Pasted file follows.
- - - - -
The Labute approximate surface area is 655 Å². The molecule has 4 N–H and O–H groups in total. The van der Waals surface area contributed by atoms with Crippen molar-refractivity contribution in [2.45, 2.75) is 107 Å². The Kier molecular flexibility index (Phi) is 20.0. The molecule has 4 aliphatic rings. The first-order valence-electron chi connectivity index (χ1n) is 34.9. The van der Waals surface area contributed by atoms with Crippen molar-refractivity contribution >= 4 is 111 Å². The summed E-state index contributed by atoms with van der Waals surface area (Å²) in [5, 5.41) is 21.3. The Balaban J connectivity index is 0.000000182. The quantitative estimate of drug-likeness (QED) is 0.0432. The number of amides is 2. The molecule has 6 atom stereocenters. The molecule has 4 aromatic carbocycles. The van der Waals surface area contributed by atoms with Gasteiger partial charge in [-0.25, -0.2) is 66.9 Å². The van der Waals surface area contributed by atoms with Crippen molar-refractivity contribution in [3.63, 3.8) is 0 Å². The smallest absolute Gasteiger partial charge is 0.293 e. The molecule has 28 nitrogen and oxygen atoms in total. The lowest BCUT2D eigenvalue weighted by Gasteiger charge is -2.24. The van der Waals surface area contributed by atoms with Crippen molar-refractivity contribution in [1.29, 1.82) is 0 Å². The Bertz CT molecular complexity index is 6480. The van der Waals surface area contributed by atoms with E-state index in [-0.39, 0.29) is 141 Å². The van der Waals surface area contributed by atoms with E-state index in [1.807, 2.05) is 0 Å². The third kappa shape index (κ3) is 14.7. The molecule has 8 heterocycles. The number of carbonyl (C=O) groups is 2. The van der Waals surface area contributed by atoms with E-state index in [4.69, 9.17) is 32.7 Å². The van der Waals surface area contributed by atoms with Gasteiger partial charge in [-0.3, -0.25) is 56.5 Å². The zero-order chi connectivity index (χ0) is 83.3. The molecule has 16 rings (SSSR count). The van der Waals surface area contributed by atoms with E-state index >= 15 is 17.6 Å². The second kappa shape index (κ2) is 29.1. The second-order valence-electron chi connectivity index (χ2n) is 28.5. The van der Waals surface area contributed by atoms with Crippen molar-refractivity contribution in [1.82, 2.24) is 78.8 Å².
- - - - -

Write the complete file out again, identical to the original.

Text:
The Labute approximate surface area is 655 Å². The molecule has 4 N–H and O–H groups in total. The van der Waals surface area contributed by atoms with Crippen molar-refractivity contribution in [2.45, 2.75) is 107 Å². The Kier molecular flexibility index (Phi) is 20.0. The molecule has 4 aliphatic rings. The first-order valence-electron chi connectivity index (χ1n) is 34.9. The van der Waals surface area contributed by atoms with Crippen molar-refractivity contribution >= 4 is 111 Å². The summed E-state index contributed by atoms with van der Waals surface area (Å²) in [5, 5.41) is 21.3. The Balaban J connectivity index is 0.000000182. The quantitative estimate of drug-likeness (QED) is 0.0432. The number of amides is 2. The molecule has 6 atom stereocenters. The molecule has 4 aromatic carbocycles. The van der Waals surface area contributed by atoms with Gasteiger partial charge in [-0.25, -0.2) is 66.9 Å². The van der Waals surface area contributed by atoms with Crippen molar-refractivity contribution in [3.63, 3.8) is 0 Å². The smallest absolute Gasteiger partial charge is 0.293 e. The molecule has 28 nitrogen and oxygen atoms in total. The lowest BCUT2D eigenvalue weighted by Gasteiger charge is -2.24. The van der Waals surface area contributed by atoms with Crippen molar-refractivity contribution in [1.29, 1.82) is 0 Å². The Bertz CT molecular complexity index is 6480. The van der Waals surface area contributed by atoms with E-state index in [-0.39, 0.29) is 141 Å². The van der Waals surface area contributed by atoms with E-state index in [1.807, 2.05) is 0 Å². The third kappa shape index (κ3) is 14.7. The molecule has 8 heterocycles. The number of carbonyl (C=O) groups is 2. The van der Waals surface area contributed by atoms with E-state index in [4.69, 9.17) is 32.7 Å². The van der Waals surface area contributed by atoms with Gasteiger partial charge in [-0.3, -0.25) is 56.5 Å². The zero-order chi connectivity index (χ0) is 83.3. The molecule has 16 rings (SSSR count). The van der Waals surface area contributed by atoms with E-state index >= 15 is 17.6 Å². The second kappa shape index (κ2) is 29.1. The second-order valence-electron chi connectivity index (χ2n) is 28.5. The van der Waals surface area contributed by atoms with Crippen molar-refractivity contribution in [1.82, 2.24) is 78.8 Å².